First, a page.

Google Starts Blocking YouTube on Fire TV, Echo Show

Google Starts Blocking YouTube on Fire TV, Echo Show

Google Starts Blocking YouTube on Fire TV, Echo Show

Google said it is pulling YouTube from some Amazon.com Inc. devices in retaliation for Amazon refusing to sell many Google products, escalating a battle between two tech titans as their businesses increasingly overlap.

Google has been complaining about how Amazon displays YouTube on the Echo Show product and has now taken the step to restrict users access to the video channel. The power being thrown around by these two giants is the type of conduct that has some talking about the need to break them up by way of anti-trust action.

This news is disappointing and hurts Amazon and Google's customers.

The move was particularly to push people from Google's Chromecast to Amazon's Fire TV dongles and devices.

The companies had clashed in September over the way Amazon used YouTube on its Echo Show - which Google claimed violated its terms of service.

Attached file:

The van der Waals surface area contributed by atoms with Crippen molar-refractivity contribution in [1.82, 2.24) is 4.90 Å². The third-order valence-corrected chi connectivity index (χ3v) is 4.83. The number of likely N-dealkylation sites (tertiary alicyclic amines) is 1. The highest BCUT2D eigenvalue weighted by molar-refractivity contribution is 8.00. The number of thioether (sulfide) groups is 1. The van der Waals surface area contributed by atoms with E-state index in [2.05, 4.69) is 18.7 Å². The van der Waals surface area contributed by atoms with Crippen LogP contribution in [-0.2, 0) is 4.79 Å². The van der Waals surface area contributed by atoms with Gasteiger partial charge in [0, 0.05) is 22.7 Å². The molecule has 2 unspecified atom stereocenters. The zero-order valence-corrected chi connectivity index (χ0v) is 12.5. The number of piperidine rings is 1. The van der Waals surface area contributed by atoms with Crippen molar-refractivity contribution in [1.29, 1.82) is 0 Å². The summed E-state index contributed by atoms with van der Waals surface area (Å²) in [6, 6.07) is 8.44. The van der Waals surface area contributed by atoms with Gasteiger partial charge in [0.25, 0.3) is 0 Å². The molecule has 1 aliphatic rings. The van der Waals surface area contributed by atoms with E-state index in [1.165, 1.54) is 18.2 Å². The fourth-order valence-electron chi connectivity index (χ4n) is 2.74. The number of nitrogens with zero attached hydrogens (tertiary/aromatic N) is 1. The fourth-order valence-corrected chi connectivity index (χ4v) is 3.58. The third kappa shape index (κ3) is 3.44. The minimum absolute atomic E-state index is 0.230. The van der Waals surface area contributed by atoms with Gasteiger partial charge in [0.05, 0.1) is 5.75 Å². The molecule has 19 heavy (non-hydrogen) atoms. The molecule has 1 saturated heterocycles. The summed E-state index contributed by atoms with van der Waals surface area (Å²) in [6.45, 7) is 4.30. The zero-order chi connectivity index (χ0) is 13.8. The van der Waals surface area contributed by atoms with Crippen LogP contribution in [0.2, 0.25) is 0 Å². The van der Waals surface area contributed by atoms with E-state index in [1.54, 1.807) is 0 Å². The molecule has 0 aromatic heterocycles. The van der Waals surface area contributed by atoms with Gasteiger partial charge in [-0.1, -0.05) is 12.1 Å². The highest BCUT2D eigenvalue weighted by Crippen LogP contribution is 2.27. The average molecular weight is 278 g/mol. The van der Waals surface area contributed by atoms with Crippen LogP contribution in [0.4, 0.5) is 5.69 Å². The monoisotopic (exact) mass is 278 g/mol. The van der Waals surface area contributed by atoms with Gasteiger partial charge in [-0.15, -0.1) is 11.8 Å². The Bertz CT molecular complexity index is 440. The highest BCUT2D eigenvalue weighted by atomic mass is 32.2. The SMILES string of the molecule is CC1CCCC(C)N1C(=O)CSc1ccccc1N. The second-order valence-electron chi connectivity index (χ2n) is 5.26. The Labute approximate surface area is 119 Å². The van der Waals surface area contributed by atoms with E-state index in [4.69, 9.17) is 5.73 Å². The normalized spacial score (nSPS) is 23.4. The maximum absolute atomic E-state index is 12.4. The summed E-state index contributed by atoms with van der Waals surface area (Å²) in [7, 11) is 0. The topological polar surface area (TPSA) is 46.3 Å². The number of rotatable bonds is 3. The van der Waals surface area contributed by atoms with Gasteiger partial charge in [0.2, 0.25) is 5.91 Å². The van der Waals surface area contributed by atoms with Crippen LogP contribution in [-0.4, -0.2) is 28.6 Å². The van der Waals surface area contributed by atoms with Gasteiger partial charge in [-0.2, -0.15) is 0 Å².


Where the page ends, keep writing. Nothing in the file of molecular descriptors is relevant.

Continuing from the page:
With each having a significant share of the leverage, it is going to be down to who blinks first, but with Amazon's business model based on low-profit margin ecosystem lock into a non-Google version of Android, any compromise on its side will be costly. Not all of them will play video from Amazon - though Apple TV just got Amazon's app Wednesday. Here's hoping that both parties can come to some form of agreement soon.

Google is pinning the blame on Amazon, and of course, Amazon has released a statement which points the finger the other direction.

The latest standoff between Google and Amazon was ridiculed by a trade association of high-speed internet providers.

The retail giant has long refused to stock Google's hardware products, such as its Chromecast streaming dongle and Google Home smart speaker, as they rival its own Amazon Fire Stick and Echo devices.

In its statement Google said: "We've been trying to reach agreement with Amazon to give consumers access to each other's products and services".

Google and Amazon are in the middle of a very public fight where neither is the victor, but consumers are the real losers. Videos were displayed on its touchscreen without channel subscriptions, further video recommendations, and other features. However, Google removed the video streaming service again on December 5.

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